“ Entirely,” Joseph replied, “except as to the conditions.”

“ We are dealing on the square, I take it ? ”

“Of course.”

“ Then,” said Mr. Kanuck, “ I need only intimate to you how important it is that I should develop our prospects. To do this, the faith of the principal stockholders must not be disturbed, otherwise the funds without which the prospects cannot be developed may fail me at the critical moment. Your hasty and unintelligent impressions, if expressed in a reckless manner, might do much to bring about such a catastrophe. I must therefore stipulate that you keep such impressions to yourself. Let me speak to you, as man to man, and ask you if your expressions, not being founded on knowledge, would be honest ? So far from it, yon will be bound, in all fairness, in consideration of my releasing you and restoring you what you have ventured, to adopt and disseminate the views of an expert, —namely, mine.”

“ Let me put it into fewer words,” said Joseph. “You will buy my stock, repaying me what I have disbursed, if, on my return, I say nothing of what I have seen, and express my perfect faith (adopting your views) in the success of the Amaranth ? ”

“ You have stated the conditions a little barely, perhaps, but not incorrectly. I only ask for perfect fairness, as between man and man.”

“ One question, first, Mr. Kanuck. Does Mr. Blessing know the real prospects of the Amaranth ? ”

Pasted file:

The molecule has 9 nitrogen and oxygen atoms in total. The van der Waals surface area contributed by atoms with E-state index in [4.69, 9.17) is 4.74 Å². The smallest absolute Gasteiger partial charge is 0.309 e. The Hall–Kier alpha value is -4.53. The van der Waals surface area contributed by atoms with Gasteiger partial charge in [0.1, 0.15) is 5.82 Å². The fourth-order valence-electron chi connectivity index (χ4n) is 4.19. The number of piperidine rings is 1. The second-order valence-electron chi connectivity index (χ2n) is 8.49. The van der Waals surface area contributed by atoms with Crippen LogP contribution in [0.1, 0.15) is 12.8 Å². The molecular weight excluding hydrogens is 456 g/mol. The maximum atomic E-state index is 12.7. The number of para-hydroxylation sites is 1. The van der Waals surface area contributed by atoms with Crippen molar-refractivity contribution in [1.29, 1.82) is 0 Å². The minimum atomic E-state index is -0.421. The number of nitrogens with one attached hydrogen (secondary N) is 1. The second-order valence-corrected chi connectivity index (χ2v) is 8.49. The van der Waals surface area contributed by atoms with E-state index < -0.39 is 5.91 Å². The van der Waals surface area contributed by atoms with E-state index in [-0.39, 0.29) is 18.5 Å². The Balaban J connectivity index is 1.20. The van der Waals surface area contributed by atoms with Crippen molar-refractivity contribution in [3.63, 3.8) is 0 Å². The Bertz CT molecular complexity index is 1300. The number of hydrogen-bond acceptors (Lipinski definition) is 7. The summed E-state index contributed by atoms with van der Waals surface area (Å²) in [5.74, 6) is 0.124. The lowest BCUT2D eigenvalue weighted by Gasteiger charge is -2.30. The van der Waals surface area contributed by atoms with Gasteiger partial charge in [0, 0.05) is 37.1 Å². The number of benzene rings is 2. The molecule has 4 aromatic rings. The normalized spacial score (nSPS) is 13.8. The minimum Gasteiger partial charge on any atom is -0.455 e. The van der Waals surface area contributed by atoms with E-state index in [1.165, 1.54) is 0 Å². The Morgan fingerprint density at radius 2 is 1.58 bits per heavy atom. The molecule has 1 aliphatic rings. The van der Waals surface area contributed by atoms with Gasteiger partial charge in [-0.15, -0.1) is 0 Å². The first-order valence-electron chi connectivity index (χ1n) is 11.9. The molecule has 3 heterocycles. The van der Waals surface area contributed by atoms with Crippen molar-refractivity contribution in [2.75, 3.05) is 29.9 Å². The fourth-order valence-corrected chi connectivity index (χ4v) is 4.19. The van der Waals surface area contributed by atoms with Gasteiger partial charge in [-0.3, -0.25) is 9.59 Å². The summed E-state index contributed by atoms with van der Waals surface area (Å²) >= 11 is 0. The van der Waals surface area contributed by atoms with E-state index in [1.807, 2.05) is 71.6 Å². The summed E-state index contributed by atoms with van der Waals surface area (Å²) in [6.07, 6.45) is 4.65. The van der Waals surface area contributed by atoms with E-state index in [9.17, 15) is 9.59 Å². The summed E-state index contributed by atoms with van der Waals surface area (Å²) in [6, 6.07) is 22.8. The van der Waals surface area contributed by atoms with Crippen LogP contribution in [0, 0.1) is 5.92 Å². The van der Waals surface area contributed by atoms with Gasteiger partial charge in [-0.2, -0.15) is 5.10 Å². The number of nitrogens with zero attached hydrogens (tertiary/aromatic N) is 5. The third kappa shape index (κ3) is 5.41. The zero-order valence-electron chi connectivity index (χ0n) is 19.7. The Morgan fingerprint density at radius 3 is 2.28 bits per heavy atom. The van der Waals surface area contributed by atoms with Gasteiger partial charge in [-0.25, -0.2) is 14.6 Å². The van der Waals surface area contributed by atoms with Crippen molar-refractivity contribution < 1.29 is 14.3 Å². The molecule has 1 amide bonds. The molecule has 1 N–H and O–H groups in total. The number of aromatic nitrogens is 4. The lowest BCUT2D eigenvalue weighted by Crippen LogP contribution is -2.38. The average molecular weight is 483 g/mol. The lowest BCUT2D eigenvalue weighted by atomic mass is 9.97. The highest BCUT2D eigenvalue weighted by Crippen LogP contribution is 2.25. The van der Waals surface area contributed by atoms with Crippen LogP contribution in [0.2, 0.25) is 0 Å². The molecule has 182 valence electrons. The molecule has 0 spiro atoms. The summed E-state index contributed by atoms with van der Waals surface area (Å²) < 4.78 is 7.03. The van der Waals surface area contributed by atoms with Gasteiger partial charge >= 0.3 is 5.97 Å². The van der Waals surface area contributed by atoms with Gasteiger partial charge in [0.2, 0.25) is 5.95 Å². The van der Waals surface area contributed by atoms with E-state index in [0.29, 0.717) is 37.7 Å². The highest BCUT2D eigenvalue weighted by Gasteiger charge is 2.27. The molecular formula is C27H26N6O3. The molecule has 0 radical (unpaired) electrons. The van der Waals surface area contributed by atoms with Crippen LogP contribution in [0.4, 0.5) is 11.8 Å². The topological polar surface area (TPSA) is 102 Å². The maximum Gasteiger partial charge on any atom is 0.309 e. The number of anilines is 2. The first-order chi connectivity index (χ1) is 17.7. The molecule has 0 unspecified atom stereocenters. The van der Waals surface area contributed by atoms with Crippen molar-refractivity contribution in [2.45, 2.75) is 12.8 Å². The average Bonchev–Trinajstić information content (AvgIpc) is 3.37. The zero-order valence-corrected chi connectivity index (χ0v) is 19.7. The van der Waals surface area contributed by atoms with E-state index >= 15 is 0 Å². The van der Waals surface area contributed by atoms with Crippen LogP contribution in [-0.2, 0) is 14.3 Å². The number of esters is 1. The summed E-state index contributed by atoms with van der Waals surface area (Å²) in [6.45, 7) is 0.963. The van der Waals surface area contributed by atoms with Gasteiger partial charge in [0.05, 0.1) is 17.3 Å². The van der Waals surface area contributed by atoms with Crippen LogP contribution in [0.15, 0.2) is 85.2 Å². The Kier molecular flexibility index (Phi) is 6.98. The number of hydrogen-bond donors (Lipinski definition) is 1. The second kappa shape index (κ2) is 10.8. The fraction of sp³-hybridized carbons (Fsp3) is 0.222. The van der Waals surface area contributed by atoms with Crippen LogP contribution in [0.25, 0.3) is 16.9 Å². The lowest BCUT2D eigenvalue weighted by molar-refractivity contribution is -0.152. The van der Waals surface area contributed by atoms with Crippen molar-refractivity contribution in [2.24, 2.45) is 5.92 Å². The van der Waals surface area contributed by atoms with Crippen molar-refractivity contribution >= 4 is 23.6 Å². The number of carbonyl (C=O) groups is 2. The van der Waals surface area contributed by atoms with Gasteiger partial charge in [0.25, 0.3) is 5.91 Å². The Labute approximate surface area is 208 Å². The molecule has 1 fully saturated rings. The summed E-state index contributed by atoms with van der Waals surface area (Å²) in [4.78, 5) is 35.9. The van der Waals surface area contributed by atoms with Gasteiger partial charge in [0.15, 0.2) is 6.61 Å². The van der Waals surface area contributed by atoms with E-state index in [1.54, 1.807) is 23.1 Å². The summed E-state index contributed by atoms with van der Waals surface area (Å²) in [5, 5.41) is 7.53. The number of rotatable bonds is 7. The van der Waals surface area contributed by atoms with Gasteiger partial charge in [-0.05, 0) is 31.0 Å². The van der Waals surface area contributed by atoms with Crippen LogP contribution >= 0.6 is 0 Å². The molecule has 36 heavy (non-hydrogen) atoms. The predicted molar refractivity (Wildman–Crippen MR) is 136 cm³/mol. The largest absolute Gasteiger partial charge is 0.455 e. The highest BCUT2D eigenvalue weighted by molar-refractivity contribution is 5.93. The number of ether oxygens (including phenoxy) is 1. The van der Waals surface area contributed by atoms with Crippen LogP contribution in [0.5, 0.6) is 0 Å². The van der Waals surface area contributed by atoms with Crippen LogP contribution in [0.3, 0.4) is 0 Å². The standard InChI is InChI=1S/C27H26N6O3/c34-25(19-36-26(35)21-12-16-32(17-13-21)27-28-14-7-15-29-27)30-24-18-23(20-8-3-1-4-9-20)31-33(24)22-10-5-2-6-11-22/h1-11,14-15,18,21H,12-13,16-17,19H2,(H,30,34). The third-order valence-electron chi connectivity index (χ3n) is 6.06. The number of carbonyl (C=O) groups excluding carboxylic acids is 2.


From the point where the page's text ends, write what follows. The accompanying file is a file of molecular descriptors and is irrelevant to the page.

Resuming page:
“No man more thoroughly, I assure you, Mr. Asten. Indeed, without Mr. Blessing’s enthusiastic concurrence in the enterprise, I doubt whether we could have carried the work so far towards success. His own stock, I may say to you, — since we understand each other, — was earned by his efforts. If you know him intimately, you know also that he has no visible means of support. But he has what is much more important to us, — a thorough knowledge of men and their means.”

He rubbed his hands, and laughed softly. They had been walking rapidly during the conversation, and now came suddenly upon the farthest crest of the hills, where the ridge fell away to the bottom occupied by the Fluke wells. Both paused at this point.

“ On the square, then ! ” said Mr. Kanuck, offering his hand. “Tell me where you will be to-morrow morning, and our business can be settled in five minutes. You will carry out your part of the bargain, as man to man, when you find that I carry out mine.”

“ Do you take me for an infernal scoundrel ? ” cried Joseph, boiling over with disgust and rage.

Mr. Kanuck stepped back a pace or two. His sallow face became livid, and there was murder in his eyes. He put his hand into his breast, and Joseph, facing him, involuntarily did the same. Not until long afterwards, when other experiences had taught him the significance of the movement, did he remember what it then meant.

“ So ! that ’s your game, is it ? ” his antagonist said, hissing the words through his teeth. “ A spy, after all ! Or a detective, perhaps ? I was a fool to trust a milk-and-water face : but one thing I tell you, — you may get away, but come back again if you dare ! ”

Joseph said nothing, but gazed steadily in the man’s eyes, and did not move from his position so long as he was within sight. Then, breathing deeply, as if relieved from the dread of an unknown danger, he swiftly descended the hill.

That evening, as he sat in the barroom of a horrible shanty (called a hotel), farther up the river, he noticed a pair of eyes fixed intently upon him : they belonged to one of the workmen in the Amaranth ravine. The man made an almost imperceptible signal, and left the room. Joseph followed him.

“ Hush ! ” whispered the former. “ Don’t come back to the hill ; and get away from here to-morrow morning, if you can ! ” with these words he darted off and disappeared in the darkness.